7. Adhesion of Human Probiotic Lactobacillus rhamnosus to Cervical and Vaginal Cells and Interaction with Vaginosis-Associated Pathogens

    Directory of Open Access Journals (Sweden)

    Sophie Coudeyras

    2008-01-01

    Full Text Available Objectives. The ability of a probiotic Lactobacillus rhamnosus strain (Lcr35 to adhere to cervical and vaginal cells and to affect the viability of two main vaginosis-associated pathogens, Prevotella bivia, Gardnerella vaginalis, as well as Candida albicans was investigated. Methods. Adhesion ability was determined in vitro with immortalized epithelial cells from the endocervix, ectocervix, and vagina. Coculture experiments were performed to count viable pathogens cells in the presence of Lcr35. Results. Lcr35 was able to specifically and rapidly adhere to the three cell lines. In coculture assays, a decrease in pathogen cell division rate was observed as from 4 hours of incubation and bactericidal activity after a longer period of incubation, mostly with P. bivia. Conclusion. The ability of Lcr35 to adhere to cervicovaginal cells and its antagonist activities against vaginosis-associated pathogens suggest that this probiotic strain is a promising candidate for use in therapy.

  8. Crystallization and initial X-ray diffraction study of the three PASTA domains of the Ser/Thr kinase Stk1 from the human pathogen Staphylococcus aureus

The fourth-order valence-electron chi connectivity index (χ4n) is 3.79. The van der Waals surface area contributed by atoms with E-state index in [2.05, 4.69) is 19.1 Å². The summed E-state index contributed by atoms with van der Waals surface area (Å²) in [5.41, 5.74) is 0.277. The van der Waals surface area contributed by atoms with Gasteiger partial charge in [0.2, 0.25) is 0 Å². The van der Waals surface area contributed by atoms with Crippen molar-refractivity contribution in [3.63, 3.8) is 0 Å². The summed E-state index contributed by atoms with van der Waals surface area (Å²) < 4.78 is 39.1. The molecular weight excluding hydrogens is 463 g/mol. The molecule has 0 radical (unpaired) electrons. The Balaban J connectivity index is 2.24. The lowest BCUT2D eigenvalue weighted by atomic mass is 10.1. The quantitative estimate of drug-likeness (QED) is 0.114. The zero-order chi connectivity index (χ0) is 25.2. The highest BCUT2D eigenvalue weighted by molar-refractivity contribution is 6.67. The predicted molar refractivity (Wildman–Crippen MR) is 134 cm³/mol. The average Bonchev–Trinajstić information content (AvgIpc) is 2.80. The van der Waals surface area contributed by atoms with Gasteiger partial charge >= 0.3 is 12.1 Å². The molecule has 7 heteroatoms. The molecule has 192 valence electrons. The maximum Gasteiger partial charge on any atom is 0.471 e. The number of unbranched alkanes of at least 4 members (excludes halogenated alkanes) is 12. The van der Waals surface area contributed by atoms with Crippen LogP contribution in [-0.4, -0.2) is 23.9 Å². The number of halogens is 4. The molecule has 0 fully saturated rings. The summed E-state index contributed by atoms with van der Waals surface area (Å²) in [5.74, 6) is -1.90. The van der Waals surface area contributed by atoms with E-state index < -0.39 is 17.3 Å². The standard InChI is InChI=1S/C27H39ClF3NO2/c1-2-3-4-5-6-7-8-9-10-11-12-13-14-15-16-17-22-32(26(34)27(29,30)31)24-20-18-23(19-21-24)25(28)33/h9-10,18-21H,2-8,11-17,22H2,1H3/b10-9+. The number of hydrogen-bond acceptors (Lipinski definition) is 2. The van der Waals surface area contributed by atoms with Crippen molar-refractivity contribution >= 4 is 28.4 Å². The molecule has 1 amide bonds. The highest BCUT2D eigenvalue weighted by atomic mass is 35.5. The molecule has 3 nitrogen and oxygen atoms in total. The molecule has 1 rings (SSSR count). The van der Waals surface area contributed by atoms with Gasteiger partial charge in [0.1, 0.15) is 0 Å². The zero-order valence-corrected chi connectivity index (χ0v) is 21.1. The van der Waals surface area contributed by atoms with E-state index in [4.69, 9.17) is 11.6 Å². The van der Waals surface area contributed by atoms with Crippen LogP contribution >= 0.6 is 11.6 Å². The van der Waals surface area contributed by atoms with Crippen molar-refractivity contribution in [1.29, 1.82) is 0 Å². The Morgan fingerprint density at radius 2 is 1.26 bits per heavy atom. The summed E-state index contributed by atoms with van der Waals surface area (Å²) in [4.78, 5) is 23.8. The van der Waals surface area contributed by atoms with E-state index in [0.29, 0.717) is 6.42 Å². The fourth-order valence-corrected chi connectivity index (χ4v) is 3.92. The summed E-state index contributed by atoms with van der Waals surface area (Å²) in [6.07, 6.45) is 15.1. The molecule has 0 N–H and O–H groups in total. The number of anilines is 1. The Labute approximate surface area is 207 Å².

International Nuclear Information System (INIS)

    Paracuellos, Patricia; Ballandras, Allison; Robert, Xavier; Cozzone, Alain J.; Duclos, Bertrand; Gouet, Patrice

    2009-01-01

    Crystallization conditions have been determined for an extracellular portion of the Ser/Thr kinase Stk1 from the human pathogen S. aureus that contains three PASTA subunits. Synchrotron data have been collected to a resolution of 2.9 Å. Phasing is in progress. PASTA subunits (∼70 amino acids) are specific to bacterial serine/threonine kinases and to penicillin-binding proteins (PBPs) and are involved in the synthesis of peptidoglycan. The human pathogen Staphylococcus aureus contains a serine/threonine kinase, Stk1, which plays a major role in virulence. A recombinant His-tagged portion of the extracellular domain of Stk1 containing three PASTA subunits has been crystallized using zinc sulfate as a crystallizing agent. The crystals belonged to the tetragonal space group P4 1 22, with unit-cell parameters a = 68.0, b = 68.0, c = 158.1 Å. Structure determination by the MAD method is now in progress